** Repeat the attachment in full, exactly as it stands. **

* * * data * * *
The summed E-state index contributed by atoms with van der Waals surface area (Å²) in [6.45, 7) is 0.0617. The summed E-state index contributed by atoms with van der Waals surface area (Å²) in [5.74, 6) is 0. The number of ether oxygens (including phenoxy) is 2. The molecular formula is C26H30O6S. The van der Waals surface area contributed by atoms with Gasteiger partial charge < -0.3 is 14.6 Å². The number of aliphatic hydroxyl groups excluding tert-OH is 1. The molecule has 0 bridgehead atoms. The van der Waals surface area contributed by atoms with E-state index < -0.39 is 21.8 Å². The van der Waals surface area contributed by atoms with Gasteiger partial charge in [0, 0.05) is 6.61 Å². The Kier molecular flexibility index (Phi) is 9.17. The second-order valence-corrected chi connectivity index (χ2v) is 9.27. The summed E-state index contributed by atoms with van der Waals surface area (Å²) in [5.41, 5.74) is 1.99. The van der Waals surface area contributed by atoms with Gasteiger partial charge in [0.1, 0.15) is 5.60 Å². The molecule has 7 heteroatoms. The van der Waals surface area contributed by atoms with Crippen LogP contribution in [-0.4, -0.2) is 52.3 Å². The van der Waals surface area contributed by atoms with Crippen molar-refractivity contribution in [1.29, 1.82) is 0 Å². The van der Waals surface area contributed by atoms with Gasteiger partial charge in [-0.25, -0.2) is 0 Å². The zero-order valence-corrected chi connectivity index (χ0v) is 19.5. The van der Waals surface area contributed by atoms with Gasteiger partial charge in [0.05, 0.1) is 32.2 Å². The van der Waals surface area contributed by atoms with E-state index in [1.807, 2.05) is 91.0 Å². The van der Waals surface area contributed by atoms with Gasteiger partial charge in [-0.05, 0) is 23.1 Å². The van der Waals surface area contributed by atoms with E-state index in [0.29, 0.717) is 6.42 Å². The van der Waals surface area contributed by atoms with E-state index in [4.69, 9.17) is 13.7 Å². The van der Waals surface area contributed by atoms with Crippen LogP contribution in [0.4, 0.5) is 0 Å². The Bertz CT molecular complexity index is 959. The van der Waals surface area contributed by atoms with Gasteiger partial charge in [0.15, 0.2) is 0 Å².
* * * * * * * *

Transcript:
The summed E-state index contributed by atoms with van der Waals surface area (Å²) in [6.45, 7) is 0.0617. The summed E-state index contributed by atoms with van der Waals surface area (Å²) in [5.74, 6) is 0. The number of ether oxygens (including phenoxy) is 2. The molecular formula is C26H30O6S. The van der Waals surface area contributed by atoms with Gasteiger partial charge < -0.3 is 14.6 Å². The number of aliphatic hydroxyl groups excluding tert-OH is 1. The molecule has 0 bridgehead atoms. The van der Waals surface area contributed by atoms with E-state index < -0.39 is 21.8 Å². The van der Waals surface area contributed by atoms with Gasteiger partial charge in [0, 0.05) is 6.61 Å². The Kier molecular flexibility index (Phi) is 9.17. The second-order valence-corrected chi connectivity index (χ2v) is 9.27. The summed E-state index contributed by atoms with van der Waals surface area (Å²) in [5.41, 5.74) is 1.99. The van der Waals surface area contributed by atoms with Gasteiger partial charge in [0.1, 0.15) is 5.60 Å². The molecule has 7 heteroatoms. The van der Waals surface area contributed by atoms with Crippen LogP contribution in [-0.4, -0.2) is 52.3 Å². The van der Waals surface area contributed by atoms with Crippen molar-refractivity contribution in [1.29, 1.82) is 0 Å². The van der Waals surface area contributed by atoms with Gasteiger partial charge in [-0.25, -0.2) is 0 Å². The zero-order valence-corrected chi connectivity index (χ0v) is 19.5. The van der Waals surface area contributed by atoms with Gasteiger partial charge in [0.05, 0.1) is 32.2 Å². The van der Waals surface area contributed by atoms with E-state index in [1.807, 2.05) is 91.0 Å². The van der Waals surface area contributed by atoms with Gasteiger partial charge in [-0.05, 0) is 23.1 Å². The van der Waals surface area contributed by atoms with E-state index in [0.29, 0.717) is 6.42 Å². The van der Waals surface area contributed by atoms with E-state index in [4.69, 9.17) is 13.7 Å². The van der Waals surface area contributed by atoms with Crippen LogP contribution in [0.4, 0.5) is 0 Å². The Bertz CT molecular complexity index is 959. The van der Waals surface area contributed by atoms with Gasteiger partial charge in [0.15, 0.2) is 0 Å².